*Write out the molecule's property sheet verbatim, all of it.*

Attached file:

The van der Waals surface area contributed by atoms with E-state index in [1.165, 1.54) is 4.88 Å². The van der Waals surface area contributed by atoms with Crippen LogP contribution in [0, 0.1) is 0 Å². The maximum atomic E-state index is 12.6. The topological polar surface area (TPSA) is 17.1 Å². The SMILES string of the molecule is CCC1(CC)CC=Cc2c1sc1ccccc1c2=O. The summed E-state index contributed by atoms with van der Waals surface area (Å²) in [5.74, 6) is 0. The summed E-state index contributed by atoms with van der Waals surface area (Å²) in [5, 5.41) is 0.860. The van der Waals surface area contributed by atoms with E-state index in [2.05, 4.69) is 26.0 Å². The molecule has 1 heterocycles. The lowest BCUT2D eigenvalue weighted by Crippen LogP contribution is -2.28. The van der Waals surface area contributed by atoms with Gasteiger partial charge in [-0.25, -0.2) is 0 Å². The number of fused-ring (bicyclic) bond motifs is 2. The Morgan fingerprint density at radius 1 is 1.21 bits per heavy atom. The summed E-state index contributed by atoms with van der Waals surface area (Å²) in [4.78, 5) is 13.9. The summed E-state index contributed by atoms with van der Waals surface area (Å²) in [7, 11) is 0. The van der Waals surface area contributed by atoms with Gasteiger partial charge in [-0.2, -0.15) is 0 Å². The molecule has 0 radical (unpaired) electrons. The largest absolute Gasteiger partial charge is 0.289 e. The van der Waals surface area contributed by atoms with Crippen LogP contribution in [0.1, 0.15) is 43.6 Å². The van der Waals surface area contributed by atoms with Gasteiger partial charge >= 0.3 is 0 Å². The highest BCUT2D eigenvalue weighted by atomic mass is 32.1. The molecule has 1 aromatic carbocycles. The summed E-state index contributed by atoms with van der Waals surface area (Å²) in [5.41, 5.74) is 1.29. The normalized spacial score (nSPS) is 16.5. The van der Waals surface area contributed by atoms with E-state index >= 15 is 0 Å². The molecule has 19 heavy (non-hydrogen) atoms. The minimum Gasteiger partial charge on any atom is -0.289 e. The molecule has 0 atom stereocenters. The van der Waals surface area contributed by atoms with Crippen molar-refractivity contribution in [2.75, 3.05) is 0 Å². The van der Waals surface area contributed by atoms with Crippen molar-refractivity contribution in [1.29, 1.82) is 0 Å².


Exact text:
The van der Waals surface area contributed by atoms with E-state index in [1.165, 1.54) is 4.88 Å². The van der Waals surface area contributed by atoms with Crippen LogP contribution in [0, 0.1) is 0 Å². The maximum atomic E-state index is 12.6. The topological polar surface area (TPSA) is 17.1 Å². The SMILES string of the molecule is CCC1(CC)CC=Cc2c1sc1ccccc1c2=O. The summed E-state index contributed by atoms with van der Waals surface area (Å²) in [5.74, 6) is 0. The summed E-state index contributed by atoms with van der Waals surface area (Å²) in [5, 5.41) is 0.860. The van der Waals surface area contributed by atoms with E-state index in [2.05, 4.69) is 26.0 Å². The molecule has 1 heterocycles. The lowest BCUT2D eigenvalue weighted by Crippen LogP contribution is -2.28. The van der Waals surface area contributed by atoms with Gasteiger partial charge in [-0.25, -0.2) is 0 Å². The number of fused-ring (bicyclic) bond motifs is 2. The Morgan fingerprint density at radius 1 is 1.21 bits per heavy atom. The summed E-state index contributed by atoms with van der Waals surface area (Å²) in [4.78, 5) is 13.9. The summed E-state index contributed by atoms with van der Waals surface area (Å²) in [7, 11) is 0. The van der Waals surface area contributed by atoms with Gasteiger partial charge in [-0.2, -0.15) is 0 Å². The molecule has 0 radical (unpaired) electrons. The largest absolute Gasteiger partial charge is 0.289 e. The van der Waals surface area contributed by atoms with Crippen LogP contribution in [0.1, 0.15) is 43.6 Å². The van der Waals surface area contributed by atoms with Gasteiger partial charge >= 0.3 is 0 Å². The highest BCUT2D eigenvalue weighted by atomic mass is 32.1. The molecule has 1 aromatic carbocycles. The summed E-state index contributed by atoms with van der Waals surface area (Å²) in [5.41, 5.74) is 1.29. The normalized spacial score (nSPS) is 16.5. The van der Waals surface area contributed by atoms with E-state index >= 15 is 0 Å². The molecule has 19 heavy (non-hydrogen) atoms. The minimum Gasteiger partial charge on any atom is -0.289 e. The molecule has 0 atom stereocenters. The van der Waals surface area contributed by atoms with Crippen molar-refractivity contribution in [2.75, 3.05) is 0 Å². The van der Waals surface area contributed by atoms with Crippen molar-refractivity contribution in [1.29, 1.82) is 0 Å².